Supermarket Guide Introduces Latino Food Pyramid

A new food pyramid, designed to encourage Latinos to eat healthier, touts the staples of traditional Latin-American cooking as the path to better nutrition.

The Latin American Diet Pyramid emphasizes the benefits of grains and tubers such as maize, quinoa and plantains, and tropical fruits such as mangos and papayas. It's featured in a pocket-sized bilingual shopping guide set for distribution nationwide.

The 16-page pamphlet, called "Camino Magico" or Magic Road, is the centerpiece of a campaign launched Tuesday by the Latino Nutrition Coalition, a Boston-based nonprofit dedicated to improving Latino eating habits.

The basic message is: The old ways are the best ways.

The pamphlet teaches shoppers to choose fresh fruits and vegetables and whole grains over processed or prepared foods. It also offers a shopping list and meal ideas that incorporate healthier versions of traditional dishes, such as a bean tortilla melt, arroz con pollo and Mexican chicken soup.

"We're trying to get people talking about what we should be eating, and to focus on more traditional and healthier foods rather than big quantities of cheap food," said Liz Mintz, manager of the Latino Nutrition Coalition. "We wanted to create awareness in the community and inspire people to eat healthy."

The supermarket guide, which is now available in some stores and churches in Dallas and Houston, will eventually be distributed in Chicago, New York, Los Angeles, Miami and Boston, Mintz said.

The coalition, whose parent company Oldways Preservation Trust created the Mediterranean Diet, developed the Latin American Diet Pyramid as a way to combat high rates of obesity, diabetes, and heart disease in the Hispanic community.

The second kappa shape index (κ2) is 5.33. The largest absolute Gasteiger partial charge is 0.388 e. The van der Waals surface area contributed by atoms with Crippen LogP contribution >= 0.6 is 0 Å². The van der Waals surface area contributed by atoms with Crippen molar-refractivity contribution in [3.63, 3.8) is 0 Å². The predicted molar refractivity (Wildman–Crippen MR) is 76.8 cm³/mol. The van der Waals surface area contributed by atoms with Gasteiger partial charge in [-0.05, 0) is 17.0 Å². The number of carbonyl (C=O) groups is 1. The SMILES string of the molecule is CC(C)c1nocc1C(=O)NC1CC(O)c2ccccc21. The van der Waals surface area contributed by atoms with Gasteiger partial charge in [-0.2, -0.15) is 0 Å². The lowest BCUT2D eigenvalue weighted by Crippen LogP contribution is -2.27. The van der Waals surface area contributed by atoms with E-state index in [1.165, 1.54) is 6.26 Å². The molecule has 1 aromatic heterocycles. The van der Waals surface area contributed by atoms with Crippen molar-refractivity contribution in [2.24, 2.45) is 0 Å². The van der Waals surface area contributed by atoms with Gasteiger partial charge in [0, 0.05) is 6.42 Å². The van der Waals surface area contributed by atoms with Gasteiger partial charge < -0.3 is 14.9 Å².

Obesity rates among Latinos in the U.S. doubled between 1991 and 2001, from 11.6 percent to 23.7 percent. About 23 percent of Hispanic men are obese, while 27.5 percent of women are obese -- higher rates than those of non-Hispanics.

Latinos are also two times more likely to have diabetes, and to suffer from diabetes-related illness such as kidney and eye disease.

The ailments, like poor eating habits, seem to increase with immigration, studies have found.

"Five years after people immigrate, their weight goes up drastically," Mintz said. "The more acculturated Hispanics are, the more problems we are seeing."

The trend can be reversed, said John Foreyt, director of the Behavorial Medicine Research Center at Baylor College of Medicine.

"This is a quick, sensible way of helping Latinos. It's getting back to the old ways, and maintaining their culture, rather than shifting to something else," he said. "It's not just a diet, but the Latino lifestyle -- eating with your family, eating home-cooked meals."